You pop in the tape, and begin to get the picture.
The Afro is bushy, the eyeglasses are rose-tinted, and the spiffy three-piece suit is pure Saturday Night Fever.
But it's him. It's definitely him.
Sitting on the bench next to coach Joe B. Hall, holding a clipboard and soaking up the madness that surrounded the University of Kentucky's 1978 NCAA championship team, is a younger, slimmer Hamilton.
There he is again, on the team bus. riding down I-75 from Dayton, where the Cats had just beaten Magic Johnson's Michigan State team to earn a Final Four berth. A police escort leads the bus as fans wave signs from the roadside. Banners hang from overpasses.
And there's Hamilton getting off the team's private jet at 4 a.m. at Bluegrass Field airport, where thousands of fans waited for their young heroes. Teenage girls weep at the sight of guard Kyle Macy, in a plaid jacket, souvenir net hanging around his neck.
"It was like traveling with The Beatles," Hamilton says 20 years later as he prepares his Hurricanes (2-1) for the nationally televised game against the eighth-ranked Wildcats (6-1). It will be his first game back at Rupp Arena as a head coach, and a UM upset of the defending national champs would surely catapult the Hurricanes into the Top 25.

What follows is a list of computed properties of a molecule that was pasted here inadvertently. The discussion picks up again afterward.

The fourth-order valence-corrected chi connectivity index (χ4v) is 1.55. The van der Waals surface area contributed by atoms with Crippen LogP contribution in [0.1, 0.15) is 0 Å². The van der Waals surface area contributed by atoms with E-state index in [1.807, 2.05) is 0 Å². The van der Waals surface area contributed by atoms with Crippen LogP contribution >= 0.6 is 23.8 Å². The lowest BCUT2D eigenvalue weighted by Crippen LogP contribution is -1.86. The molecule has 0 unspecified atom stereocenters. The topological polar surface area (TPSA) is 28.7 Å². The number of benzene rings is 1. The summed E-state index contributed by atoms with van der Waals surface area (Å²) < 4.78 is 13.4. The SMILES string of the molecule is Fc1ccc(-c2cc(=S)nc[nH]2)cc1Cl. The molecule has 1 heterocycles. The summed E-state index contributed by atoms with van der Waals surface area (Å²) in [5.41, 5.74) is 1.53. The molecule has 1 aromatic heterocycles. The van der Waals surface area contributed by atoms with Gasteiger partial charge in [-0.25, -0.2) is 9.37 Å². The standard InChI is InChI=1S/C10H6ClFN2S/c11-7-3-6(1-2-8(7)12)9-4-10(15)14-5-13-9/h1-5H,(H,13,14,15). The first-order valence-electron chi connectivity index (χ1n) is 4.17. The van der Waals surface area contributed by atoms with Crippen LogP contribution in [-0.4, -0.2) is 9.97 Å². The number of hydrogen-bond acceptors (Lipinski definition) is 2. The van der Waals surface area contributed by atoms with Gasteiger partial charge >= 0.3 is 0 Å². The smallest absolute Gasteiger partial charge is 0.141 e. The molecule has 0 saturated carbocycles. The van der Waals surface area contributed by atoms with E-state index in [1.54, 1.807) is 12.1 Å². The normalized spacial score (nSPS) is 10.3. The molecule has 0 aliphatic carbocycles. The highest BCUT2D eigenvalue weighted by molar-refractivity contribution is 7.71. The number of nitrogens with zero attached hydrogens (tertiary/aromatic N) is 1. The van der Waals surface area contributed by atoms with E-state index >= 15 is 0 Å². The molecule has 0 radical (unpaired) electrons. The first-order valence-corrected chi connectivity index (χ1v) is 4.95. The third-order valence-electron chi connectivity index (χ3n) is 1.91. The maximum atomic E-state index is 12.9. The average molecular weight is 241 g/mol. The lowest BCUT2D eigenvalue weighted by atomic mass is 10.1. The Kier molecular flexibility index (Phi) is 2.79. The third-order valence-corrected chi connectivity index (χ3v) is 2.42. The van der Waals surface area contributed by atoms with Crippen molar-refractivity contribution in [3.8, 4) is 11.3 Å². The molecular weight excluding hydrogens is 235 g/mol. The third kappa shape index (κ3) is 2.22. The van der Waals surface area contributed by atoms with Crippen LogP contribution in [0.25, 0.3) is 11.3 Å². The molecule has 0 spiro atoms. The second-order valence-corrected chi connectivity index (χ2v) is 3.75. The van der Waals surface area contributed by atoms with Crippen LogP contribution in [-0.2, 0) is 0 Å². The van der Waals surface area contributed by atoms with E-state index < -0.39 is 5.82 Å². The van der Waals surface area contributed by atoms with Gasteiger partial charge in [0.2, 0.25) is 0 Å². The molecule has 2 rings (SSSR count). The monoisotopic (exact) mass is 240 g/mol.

Hamilton was hired as a Wildcats assistant in 1974. the first black coach in the program's history. Though he says Hall never told him he was there to recruit black players, Hamilton understood he could play a key role in integrating a program that excluded blacks during Adolph Rupp's 42 years as coach. [sic; JPS Note - in reality Rupp began recruiting black players in 1964 once he was given permission by the school (the first school in the SEC to do so), and Rupp coached three black players at UK.]
"I came along at a lime when integration was just picking up steam." Hamilton said. "I was the first black player at Gaston [N.C.] Community College, the first black player at University of Tennessee-Martin, the first black coach in the Ohio Valley Conference at Austin Peay, and then the first at Kentucky.